Volume 2 Supplement 1
Correlates of psychiatric inpatient admission in a paediatric eating disorder cohort
© Hamilton et al; licensee BioMed Central Ltd. 2014
Published: 24 November 2014
The prevalence and correlates of impending psychiatric inpatient admissions in children and adolescents with eating disorders were examined.
The sample comprised patients aged 8 to 17 years (91% female), with DSM-5 eating disorder diagnosis, categorised as with (n = 38) or without (n = 247) impending psychiatric admission, assessed between 2006 and 2013. The data source was the Helping to Outline Paediatric Eating Disorders (HOPE) Project registry (N ~ 1000), a prospective, ongoing registry study comprising consecutive paediatric tertiary eating disorder referrals.
Multivariate analysis of variance and discriminant function analysis were conducted to examine correlates. The prevalence of impending psychiatric admission was 13.3%. Significant group differences were found on psychological, behavioural, and situational correlates. Specifically, suicidal ideation, depressive symptoms, eating pathology, multiple methods of weight control, anxiety, purging behaviours, family functioning, and exercise for shape and weight control.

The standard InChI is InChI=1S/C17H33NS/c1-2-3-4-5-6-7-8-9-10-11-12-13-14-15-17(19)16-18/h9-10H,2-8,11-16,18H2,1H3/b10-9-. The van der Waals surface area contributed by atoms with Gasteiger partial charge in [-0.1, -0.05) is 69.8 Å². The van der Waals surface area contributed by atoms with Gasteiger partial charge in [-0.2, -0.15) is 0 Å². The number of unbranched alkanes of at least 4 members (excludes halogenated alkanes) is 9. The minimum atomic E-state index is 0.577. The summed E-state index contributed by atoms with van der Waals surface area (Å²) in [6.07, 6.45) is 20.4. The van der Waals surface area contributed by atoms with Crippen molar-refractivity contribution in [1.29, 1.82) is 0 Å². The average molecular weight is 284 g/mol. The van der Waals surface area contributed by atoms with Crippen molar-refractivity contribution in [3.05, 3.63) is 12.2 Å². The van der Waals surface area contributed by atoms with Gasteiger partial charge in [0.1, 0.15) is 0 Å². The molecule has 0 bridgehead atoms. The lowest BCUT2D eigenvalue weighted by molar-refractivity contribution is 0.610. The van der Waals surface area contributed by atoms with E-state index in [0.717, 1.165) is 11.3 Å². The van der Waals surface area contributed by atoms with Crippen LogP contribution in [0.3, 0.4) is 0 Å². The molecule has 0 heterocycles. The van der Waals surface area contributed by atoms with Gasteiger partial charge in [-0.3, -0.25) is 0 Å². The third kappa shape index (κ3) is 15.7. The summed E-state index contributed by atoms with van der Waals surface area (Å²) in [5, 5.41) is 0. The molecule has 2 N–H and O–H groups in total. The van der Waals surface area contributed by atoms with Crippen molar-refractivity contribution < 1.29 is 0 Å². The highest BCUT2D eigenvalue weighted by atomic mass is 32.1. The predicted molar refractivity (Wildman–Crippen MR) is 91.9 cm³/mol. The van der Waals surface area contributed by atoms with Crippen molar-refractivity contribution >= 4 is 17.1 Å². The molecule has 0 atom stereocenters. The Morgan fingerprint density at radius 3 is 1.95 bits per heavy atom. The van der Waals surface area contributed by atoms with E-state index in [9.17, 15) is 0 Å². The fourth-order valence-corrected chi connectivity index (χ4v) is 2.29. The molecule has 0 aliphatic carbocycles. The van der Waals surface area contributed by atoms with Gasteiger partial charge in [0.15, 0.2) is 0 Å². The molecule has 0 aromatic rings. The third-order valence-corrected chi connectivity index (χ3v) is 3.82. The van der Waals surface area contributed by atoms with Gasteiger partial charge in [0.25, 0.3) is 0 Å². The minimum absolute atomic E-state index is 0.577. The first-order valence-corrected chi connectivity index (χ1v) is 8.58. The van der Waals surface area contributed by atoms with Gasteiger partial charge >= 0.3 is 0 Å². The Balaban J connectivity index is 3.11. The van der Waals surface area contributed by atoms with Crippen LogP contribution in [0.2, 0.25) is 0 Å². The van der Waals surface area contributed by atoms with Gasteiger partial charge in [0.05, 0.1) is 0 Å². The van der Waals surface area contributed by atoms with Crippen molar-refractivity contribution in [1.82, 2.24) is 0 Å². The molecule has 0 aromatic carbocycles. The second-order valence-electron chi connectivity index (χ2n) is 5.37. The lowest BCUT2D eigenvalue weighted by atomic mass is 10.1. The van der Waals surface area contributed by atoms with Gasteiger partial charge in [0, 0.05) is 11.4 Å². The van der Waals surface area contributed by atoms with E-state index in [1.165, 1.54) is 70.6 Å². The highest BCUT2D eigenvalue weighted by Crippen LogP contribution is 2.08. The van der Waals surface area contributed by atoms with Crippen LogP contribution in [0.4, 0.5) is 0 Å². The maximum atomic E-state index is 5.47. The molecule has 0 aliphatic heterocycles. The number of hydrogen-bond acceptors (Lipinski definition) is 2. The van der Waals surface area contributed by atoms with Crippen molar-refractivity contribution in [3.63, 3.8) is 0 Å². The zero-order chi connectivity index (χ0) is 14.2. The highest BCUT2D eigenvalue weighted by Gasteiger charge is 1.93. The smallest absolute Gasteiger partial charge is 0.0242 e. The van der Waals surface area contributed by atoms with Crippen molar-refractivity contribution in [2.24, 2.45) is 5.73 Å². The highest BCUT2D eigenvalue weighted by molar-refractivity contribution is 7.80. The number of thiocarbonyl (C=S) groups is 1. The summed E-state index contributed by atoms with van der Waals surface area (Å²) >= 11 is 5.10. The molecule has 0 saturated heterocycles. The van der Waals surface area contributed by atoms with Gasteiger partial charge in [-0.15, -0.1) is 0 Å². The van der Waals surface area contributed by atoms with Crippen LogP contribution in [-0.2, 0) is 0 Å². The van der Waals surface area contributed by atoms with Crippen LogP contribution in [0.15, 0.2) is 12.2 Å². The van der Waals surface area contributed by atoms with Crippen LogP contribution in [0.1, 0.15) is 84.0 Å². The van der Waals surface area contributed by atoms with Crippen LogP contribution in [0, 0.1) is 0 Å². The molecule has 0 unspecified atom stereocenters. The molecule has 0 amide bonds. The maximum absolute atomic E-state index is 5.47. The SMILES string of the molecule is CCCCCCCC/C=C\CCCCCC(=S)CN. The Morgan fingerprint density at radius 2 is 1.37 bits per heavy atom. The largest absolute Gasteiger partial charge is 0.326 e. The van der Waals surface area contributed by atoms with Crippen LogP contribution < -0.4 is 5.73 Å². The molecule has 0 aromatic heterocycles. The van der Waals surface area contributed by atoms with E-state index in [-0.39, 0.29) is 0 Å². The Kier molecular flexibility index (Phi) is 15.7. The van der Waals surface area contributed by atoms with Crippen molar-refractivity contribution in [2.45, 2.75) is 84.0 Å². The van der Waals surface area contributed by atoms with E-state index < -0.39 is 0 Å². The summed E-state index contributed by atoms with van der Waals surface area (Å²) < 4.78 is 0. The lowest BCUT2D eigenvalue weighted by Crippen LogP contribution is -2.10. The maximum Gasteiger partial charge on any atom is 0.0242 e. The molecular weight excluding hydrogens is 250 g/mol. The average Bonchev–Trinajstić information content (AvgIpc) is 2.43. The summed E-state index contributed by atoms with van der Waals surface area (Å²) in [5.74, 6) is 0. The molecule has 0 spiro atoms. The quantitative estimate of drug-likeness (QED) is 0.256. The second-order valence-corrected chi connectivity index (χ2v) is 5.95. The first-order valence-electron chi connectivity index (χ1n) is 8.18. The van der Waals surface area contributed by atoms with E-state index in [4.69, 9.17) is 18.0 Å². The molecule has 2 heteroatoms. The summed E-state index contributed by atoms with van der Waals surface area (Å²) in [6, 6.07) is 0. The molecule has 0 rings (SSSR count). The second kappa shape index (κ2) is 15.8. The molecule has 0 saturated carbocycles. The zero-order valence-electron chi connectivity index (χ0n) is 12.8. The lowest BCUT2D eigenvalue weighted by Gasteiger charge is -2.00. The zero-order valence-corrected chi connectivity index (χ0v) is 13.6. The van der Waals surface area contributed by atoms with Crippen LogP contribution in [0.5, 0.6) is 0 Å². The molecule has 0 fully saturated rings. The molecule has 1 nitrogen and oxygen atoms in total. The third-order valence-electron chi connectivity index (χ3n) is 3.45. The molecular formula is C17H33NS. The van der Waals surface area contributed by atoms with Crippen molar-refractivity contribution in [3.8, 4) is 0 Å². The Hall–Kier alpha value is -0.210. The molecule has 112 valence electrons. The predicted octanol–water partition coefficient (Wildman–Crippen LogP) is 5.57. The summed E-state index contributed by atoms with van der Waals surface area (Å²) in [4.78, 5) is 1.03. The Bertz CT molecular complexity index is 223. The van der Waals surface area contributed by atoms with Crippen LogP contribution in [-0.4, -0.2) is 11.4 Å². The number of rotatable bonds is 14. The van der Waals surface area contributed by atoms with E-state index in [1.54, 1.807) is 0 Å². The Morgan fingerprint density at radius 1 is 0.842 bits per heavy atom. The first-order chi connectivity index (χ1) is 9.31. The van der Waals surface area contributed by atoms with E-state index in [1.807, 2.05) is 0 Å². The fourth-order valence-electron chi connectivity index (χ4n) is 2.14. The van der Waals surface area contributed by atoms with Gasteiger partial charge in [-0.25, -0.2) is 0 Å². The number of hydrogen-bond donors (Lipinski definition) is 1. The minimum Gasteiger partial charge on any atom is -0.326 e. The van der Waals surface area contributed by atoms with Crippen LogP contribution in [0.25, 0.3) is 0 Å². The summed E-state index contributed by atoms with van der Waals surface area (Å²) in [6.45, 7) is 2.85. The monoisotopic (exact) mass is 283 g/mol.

Almost 1 in 7 young people with an eating disorder who attended assessment had a presentation needing inpatient psychiatric care, and these individuals could be differentiated from individuals not hospitalised or treated in inpatient medical settings. Implications of these findings include better identification of patients at critical psychiatric risk, earlier recognition and intervention for these patients and more focused assessment of comorbid psychiatric symptoms in specialised eating disorder triage and assessment. Adaptions at the study site to clinical and training protocols will be discussed.
This abstract was presented in the Service Initiatives: Child and Adolescent stream of the 2014 ANZAED Conference.
This article is published under license to BioMed Central Ltd. This is an Open Access article distributed under the terms of the Creative Commons Attribution License (http://creativecommons.org/licenses/by/4.0), which permits unrestricted use, distribution, and reproduction in any medium, provided the original work is properly cited. The Creative Commons Public Domain Dedication waiver (http://creativecommons.org/publicdomain/zero/1.0/) applies to the data made available in this article, unless otherwise stated.